Light it up…Another great option in the kitchen is adding a neon light with a
trademark phrase or motto. It is a clever way of creating an instantly sociable
and convivial atmosphere.

Go large…Add drama and impact in the bathroom with large scale pieces.
Many of the Etsy sellers who offer printables are happy to rescale a piece to a
bespoke size where possible.


– If you’re lucky enough to have a big kitchen, think about creating a gallerywall next to the family dining table.

– Open shelving is another great place to display art in the kitchen. I’m a big
fan of ‘the lean’ aka resting art on shelves, especially smaller pieces, because
you can layer different sizes, and move them around easily if you get bored.

– If you have cabinets on the top and bottom, try leaning smaller pieces
between the upper and lower cabinets to cover things like plugs and switches.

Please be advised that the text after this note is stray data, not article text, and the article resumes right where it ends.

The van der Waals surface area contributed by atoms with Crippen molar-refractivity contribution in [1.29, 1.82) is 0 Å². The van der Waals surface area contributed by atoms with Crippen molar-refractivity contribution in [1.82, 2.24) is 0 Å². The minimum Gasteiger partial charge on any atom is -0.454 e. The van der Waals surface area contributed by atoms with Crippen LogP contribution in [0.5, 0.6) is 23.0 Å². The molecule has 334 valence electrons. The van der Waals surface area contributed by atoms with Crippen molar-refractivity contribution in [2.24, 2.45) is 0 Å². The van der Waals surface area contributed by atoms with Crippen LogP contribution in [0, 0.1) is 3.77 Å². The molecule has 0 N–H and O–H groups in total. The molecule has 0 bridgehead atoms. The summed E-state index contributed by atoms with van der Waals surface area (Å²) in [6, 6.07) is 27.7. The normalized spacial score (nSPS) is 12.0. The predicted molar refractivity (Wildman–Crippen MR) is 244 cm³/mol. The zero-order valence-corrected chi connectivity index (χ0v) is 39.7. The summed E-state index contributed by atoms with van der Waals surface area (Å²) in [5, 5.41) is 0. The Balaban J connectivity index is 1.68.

– In the bathroom, the key is not to hang anything too close to the bath or
shower. Above the bath is fine but be sure to place it high enough to avoid any
potential splashes, and make sure it’s fixed securely to the wall.

– In my own bathroom, the art is displayed over the mantelpiece opposite the
bath and is the perfect way to add interest, character and style on what would
otherwise be a big blank wall.


Let it breathe…One way to keep the humidity at bay in the bathroom is
to leave the windows and doors open whenever possible to let your
artwork breathe and keep the steam build up to a minimum. It also
helps if you have a good extractor fan.

Be plexi-ble…Think about using plexi instead of glass in the bathroom just in
case of any accidents.

Have fun…If the kitchen is where the whole family hangs out, look for
something which makes a playful nod to that. We love a kitchen disco, so this
piece says it all really. Alternatively, a selection of abstract nudes in the
bathroom is a cheeky nod to bath time.

Tune in next week where we’ll share more top tips from Gold is a Neutral!

Blog post by Jess Hurrell from Gold is a Neutral.